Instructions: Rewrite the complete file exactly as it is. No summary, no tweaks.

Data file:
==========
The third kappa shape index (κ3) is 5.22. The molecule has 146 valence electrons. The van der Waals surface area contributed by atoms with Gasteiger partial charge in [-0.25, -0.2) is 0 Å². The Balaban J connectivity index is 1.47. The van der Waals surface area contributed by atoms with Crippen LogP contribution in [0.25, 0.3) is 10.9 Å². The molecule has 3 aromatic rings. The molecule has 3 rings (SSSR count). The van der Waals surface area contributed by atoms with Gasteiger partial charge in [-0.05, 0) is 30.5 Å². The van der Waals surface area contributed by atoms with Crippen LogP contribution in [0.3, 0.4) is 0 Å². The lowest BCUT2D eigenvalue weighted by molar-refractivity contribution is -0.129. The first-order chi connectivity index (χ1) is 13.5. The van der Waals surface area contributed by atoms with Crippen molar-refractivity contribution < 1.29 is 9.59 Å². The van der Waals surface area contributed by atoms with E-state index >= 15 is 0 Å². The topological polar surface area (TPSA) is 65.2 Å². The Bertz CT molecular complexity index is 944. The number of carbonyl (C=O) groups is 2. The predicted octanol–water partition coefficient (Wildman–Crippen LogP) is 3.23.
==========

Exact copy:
The third kappa shape index (κ3) is 5.22. The molecule has 146 valence electrons. The van der Waals surface area contributed by atoms with Gasteiger partial charge in [-0.25, -0.2) is 0 Å². The Balaban J connectivity index is 1.47. The van der Waals surface area contributed by atoms with Crippen LogP contribution in [0.25, 0.3) is 10.9 Å². The molecule has 3 aromatic rings. The molecule has 3 rings (SSSR count). The van der Waals surface area contributed by atoms with Gasteiger partial charge in [-0.05, 0) is 30.5 Å². The van der Waals surface area contributed by atoms with Crippen LogP contribution in [0.3, 0.4) is 0 Å². The lowest BCUT2D eigenvalue weighted by molar-refractivity contribution is -0.129. The first-order chi connectivity index (χ1) is 13.5. The van der Waals surface area contributed by atoms with Crippen molar-refractivity contribution < 1.29 is 9.59 Å². The van der Waals surface area contributed by atoms with E-state index >= 15 is 0 Å². The topological polar surface area (TPSA) is 65.2 Å². The Bertz CT molecular complexity index is 944. The number of carbonyl (C=O) groups is 2. The predicted octanol–water partition coefficient (Wildman–Crippen LogP) is 3.23.